Jun 23, 2006|
Banks: Buyer beware!
The legendry investor Warren Buffet in an interview to 'Fortune' once quipped, "In economics, interest rates act as gravity behaves in the physical world". The rate hike triggered liquidity drought has put on hold the banking sector's claims of sustenance of a robust credit cycle. The shift from the falling interest rate scenario (FY01 to FY04) to a rising one (FY05 onwards) is expected to have telling impacts on the banking sector. While the former gave the players in the sector the comfort of lower cost of funds, windfall treasury gains and ability to write-off/settle NPAs, the latter will not be as benign. Here, we look at some of the early signs of the same.
Credit - rate shy: While most banks started hiking their lending rates since 2HFY06 (post IMD redemptions), for players across the sector, it became pertinent to do so once the rise in funding costs became unsustainable. The funding pressure was accentuated in the sub-PLR loan portfolio, which needed an immediate rate revision, leading to most banks raising their PLR rates too. The mortgage loan portfolio witnessed rate hikes to the tune of 200 to 300 basis points as the risk weights on real estate loans were pushed up to 150%. With this, the incremental credit offtake showed a clear sign of deceleration and credit offtake declined by 1% YoY in the first two months of FY07. The decline in credit offtake was also evident from the falling credit to deposit (CD) ratios. The nominal CD ratio is currently at 69.9%. While on the face of it, this ratio may appear comfortable, it must be noted that the incremental CD ratio has sharply dipped. The Reserve Bank of India (RBI's) latest weekly statistical bulletin shows the incremental CD ratio at 43%, which is a three-year low. The same was over 125% in FY05!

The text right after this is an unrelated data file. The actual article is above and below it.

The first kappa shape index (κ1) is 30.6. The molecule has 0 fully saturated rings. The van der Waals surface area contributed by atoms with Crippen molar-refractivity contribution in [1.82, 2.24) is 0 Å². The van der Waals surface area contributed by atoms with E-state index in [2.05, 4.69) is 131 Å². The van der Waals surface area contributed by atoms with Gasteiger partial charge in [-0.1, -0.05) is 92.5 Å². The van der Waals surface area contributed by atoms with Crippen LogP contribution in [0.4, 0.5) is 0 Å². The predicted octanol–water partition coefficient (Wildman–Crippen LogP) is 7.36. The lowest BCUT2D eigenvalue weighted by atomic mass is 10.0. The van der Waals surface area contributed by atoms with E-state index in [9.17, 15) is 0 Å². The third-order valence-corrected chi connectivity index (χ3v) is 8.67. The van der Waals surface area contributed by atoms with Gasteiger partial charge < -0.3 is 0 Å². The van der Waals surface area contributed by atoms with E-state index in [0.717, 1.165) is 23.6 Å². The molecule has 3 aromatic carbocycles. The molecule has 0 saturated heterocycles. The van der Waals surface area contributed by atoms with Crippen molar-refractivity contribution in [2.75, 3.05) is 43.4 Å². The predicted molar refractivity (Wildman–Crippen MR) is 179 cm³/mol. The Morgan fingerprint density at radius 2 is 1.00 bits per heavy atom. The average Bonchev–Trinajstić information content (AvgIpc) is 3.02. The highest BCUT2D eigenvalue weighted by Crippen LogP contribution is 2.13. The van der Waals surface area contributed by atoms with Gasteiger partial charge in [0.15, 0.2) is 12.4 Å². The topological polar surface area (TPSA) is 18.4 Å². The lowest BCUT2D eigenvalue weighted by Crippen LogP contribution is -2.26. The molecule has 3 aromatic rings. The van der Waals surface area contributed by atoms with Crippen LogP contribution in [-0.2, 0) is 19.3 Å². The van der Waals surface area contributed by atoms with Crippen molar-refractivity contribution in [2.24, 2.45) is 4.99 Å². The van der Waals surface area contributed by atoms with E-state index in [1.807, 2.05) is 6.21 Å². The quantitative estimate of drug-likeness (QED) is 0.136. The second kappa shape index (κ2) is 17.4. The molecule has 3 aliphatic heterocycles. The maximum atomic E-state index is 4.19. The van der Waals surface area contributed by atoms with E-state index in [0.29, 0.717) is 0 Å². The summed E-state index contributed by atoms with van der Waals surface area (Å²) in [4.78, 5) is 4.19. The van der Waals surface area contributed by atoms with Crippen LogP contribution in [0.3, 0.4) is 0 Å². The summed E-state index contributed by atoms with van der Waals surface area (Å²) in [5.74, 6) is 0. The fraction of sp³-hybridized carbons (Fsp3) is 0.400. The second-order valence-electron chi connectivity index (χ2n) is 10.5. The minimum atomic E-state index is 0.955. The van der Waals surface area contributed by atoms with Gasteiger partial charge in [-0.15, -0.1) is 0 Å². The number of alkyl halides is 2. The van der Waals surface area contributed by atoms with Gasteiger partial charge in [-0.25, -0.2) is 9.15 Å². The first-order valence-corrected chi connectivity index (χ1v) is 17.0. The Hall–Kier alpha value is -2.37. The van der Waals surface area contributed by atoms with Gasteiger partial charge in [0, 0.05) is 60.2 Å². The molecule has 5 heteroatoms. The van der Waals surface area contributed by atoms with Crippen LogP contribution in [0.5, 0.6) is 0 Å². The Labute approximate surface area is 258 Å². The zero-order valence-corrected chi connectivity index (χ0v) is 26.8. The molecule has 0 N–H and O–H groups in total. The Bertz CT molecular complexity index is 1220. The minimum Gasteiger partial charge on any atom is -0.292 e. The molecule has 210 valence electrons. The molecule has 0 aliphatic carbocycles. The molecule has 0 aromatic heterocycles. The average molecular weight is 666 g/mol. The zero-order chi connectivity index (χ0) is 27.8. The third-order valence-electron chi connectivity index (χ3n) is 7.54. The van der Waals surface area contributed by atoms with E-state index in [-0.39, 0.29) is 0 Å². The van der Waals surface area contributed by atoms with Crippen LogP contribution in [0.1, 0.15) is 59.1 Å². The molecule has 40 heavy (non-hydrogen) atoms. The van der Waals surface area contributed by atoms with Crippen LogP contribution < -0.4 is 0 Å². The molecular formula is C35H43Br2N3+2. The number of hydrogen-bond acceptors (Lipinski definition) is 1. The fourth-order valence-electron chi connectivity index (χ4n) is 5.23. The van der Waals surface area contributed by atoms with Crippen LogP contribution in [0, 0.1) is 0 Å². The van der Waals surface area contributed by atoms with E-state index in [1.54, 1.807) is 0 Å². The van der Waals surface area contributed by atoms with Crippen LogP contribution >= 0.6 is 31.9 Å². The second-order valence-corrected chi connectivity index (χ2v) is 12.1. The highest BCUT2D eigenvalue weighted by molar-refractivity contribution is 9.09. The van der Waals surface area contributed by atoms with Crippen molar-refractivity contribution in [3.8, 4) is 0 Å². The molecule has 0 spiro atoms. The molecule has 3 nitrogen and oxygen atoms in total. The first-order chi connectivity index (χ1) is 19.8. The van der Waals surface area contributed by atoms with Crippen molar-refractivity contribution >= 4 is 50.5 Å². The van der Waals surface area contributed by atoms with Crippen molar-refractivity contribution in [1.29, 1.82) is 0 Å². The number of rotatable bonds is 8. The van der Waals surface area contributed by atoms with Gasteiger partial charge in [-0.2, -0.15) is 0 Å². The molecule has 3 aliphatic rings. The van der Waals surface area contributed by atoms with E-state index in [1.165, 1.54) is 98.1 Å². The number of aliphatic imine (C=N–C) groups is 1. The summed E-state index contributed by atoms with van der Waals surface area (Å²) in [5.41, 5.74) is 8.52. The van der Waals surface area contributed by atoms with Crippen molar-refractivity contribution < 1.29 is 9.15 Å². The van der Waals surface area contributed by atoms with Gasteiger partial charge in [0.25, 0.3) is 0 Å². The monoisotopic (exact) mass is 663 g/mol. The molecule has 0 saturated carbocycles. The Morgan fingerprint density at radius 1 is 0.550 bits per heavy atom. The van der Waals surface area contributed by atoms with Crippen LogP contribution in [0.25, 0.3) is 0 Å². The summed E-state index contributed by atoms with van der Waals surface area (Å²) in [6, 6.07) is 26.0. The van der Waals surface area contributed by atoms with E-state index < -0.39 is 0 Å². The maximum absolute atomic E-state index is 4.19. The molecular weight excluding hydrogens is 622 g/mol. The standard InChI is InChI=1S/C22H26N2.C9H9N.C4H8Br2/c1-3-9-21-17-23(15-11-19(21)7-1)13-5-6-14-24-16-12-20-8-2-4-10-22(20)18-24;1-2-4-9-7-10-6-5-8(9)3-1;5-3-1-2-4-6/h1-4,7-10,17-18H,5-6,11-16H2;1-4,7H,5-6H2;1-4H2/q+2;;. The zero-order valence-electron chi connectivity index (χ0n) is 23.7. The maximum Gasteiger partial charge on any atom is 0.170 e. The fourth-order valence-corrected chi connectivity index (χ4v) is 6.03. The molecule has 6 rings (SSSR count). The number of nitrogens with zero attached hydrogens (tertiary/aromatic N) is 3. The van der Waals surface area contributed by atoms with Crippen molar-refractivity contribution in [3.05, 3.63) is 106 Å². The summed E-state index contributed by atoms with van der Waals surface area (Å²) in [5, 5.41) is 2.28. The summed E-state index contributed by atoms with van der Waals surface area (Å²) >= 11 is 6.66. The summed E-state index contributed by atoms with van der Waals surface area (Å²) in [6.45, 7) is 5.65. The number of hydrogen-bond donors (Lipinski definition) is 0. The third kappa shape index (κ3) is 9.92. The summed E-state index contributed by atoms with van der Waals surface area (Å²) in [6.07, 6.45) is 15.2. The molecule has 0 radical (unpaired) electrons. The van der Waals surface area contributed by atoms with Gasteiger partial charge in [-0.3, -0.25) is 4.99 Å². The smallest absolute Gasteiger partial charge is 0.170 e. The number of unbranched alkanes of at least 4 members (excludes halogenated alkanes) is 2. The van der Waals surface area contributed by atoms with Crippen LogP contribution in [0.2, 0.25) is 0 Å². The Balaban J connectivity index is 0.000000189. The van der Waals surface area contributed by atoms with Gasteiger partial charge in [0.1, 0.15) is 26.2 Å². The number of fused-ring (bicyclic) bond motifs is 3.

The liquidity meltdown…
||As on 15/6/06
|Non food credit
|Credit / deposit
|Source :RBI Weekly Statistical Supplement
Deposits - hard to come by: The liquidity dry up in the banking system coupled with the RBI's T-Bill auctions has left banks hard-pressed for deposits, more so for low-cost deposits. However, despite the revision in interest rates, the banking sector has witnessed a fall in demand deposits in the current fiscal so far. The term deposits have been better off due to the relative attractiveness of the same due to fiscal benefits.
Margins - lag effect: As can be seen in the adjacent chart, the net interest margins of banks have a clear correlation to movement in interest rates. While in a falling interest rate scenario, banks defer the passing on the rate benefit to customers (leading to sustenance of higher NIMs), in a rising rate scenario the same deferral happens in case pricing the assets higher (leading to early contraction in margins). The NIMs of banks across the sector have witnessed around 20-30 basis point contraction over the last fiscal.
Treasury - at mercy of Bond Street: The banks' treasury portfolio, which saw windfall gains during the falling interest rates scenario, bore the brunt of losses as the rates headed upwards. This was on both counts, provision for shift of investments to the HTM basket as well as booking of mark to market (MTM) losses in the AFS basket. Given this, with the 10-year G-Sec yield now hovering at 7.9%, it will be the banks that have majority of the investments in the HTM portfolio and sufficient floating provisions to meet the rising interest rate risks, which will stand hedged against treasury losses.
Delinquencies - learning from the past: In the previous upturn in interest rate cycle, the adverse impact on banks was the phenomenal rise in delinquency rates (going upto 14% in some cases). This time, however, banks seem to have learnt lessons from the past. Although the possibility of higher NPAs surfacing in the retail credit portfolio cannot be ruled out, banks have better appraisal procedures and provisioning measures in place to keep the same under check.
Investment in banking stocks...
While the above caveats should not be construed by investors as a guidance that investment in this sector is a no-no, what we intend to do is make you aware about the changes in the sector's dynamics. It is pertinent that the investment decision in a company in any particular sector is undertaken by considering the fundamentals of the sector. As certain players in the sector may enjoy a competitive edge (for e.g.: banks with above average NIMs, lower NPAs and sufficient floating provisions), investors would be better off keeping their portfolio de-risked by limiting themselves to these.
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